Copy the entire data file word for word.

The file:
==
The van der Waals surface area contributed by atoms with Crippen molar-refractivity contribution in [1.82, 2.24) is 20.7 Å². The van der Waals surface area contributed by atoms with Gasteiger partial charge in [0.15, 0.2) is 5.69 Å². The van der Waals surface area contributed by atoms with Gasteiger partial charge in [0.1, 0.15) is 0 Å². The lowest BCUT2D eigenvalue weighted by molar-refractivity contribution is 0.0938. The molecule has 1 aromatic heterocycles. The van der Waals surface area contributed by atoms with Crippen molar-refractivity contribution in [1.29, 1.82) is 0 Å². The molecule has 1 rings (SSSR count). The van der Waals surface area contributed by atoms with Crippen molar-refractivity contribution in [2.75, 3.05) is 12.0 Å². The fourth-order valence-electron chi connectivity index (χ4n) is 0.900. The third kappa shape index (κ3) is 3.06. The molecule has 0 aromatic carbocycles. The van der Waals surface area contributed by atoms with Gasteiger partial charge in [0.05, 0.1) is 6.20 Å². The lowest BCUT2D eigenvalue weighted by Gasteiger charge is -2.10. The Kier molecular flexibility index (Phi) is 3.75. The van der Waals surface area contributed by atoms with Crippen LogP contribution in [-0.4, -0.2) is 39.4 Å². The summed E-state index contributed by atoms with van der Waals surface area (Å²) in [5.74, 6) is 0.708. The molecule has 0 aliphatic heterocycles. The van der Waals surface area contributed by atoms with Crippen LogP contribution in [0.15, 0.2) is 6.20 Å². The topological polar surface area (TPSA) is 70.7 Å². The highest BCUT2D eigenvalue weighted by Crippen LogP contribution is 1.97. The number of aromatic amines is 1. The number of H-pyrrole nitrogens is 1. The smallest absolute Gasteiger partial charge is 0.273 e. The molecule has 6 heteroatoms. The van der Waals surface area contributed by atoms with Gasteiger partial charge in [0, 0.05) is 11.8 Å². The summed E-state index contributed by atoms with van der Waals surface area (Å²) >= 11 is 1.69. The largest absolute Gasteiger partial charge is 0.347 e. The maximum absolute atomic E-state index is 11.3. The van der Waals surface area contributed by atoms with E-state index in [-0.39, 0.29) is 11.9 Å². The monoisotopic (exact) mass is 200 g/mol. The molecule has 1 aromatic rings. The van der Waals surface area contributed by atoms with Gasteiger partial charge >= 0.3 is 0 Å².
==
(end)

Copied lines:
The van der Waals surface area contributed by atoms with Crippen molar-refractivity contribution in [1.82, 2.24) is 20.7 Å². The van der Waals surface area contributed by atoms with Gasteiger partial charge in [0.15, 0.2) is 5.69 Å². The van der Waals surface area contributed by atoms with Gasteiger partial charge in [0.1, 0.15) is 0 Å². The lowest BCUT2D eigenvalue weighted by molar-refractivity contribution is 0.0938. The molecule has 1 aromatic heterocycles. The van der Waals surface area contributed by atoms with Crippen molar-refractivity contribution in [1.29, 1.82) is 0 Å². The molecule has 1 rings (SSSR count). The van der Waals surface area contributed by atoms with Crippen molar-refractivity contribution in [2.75, 3.05) is 12.0 Å². The fourth-order valence-electron chi connectivity index (χ4n) is 0.900. The third kappa shape index (κ3) is 3.06. The molecule has 0 aromatic carbocycles. The van der Waals surface area contributed by atoms with Gasteiger partial charge in [0.05, 0.1) is 6.20 Å². The lowest BCUT2D eigenvalue weighted by Gasteiger charge is -2.10. The Kier molecular flexibility index (Phi) is 3.75. The van der Waals surface area contributed by atoms with Crippen LogP contribution in [-0.4, -0.2) is 39.4 Å². The summed E-state index contributed by atoms with van der Waals surface area (Å²) in [5.74, 6) is 0.708. The molecule has 0 aliphatic heterocycles. The van der Waals surface area contributed by atoms with Crippen LogP contribution in [0.15, 0.2) is 6.20 Å². The topological polar surface area (TPSA) is 70.7 Å². The highest BCUT2D eigenvalue weighted by Crippen LogP contribution is 1.97. The number of aromatic amines is 1. The number of H-pyrrole nitrogens is 1. The smallest absolute Gasteiger partial charge is 0.273 e. The molecule has 6 heteroatoms. The van der Waals surface area contributed by atoms with Gasteiger partial charge in [0, 0.05) is 11.8 Å². The summed E-state index contributed by atoms with van der Waals surface area (Å²) >= 11 is 1.69. The largest absolute Gasteiger partial charge is 0.347 e. The maximum absolute atomic E-state index is 11.3. The van der Waals surface area contributed by atoms with E-state index in [-0.39, 0.29) is 11.9 Å². The monoisotopic (exact) mass is 200 g/mol. The molecule has 1 aromatic rings. The van der Waals surface area contributed by atoms with Gasteiger partial charge >= 0.3 is 0 Å².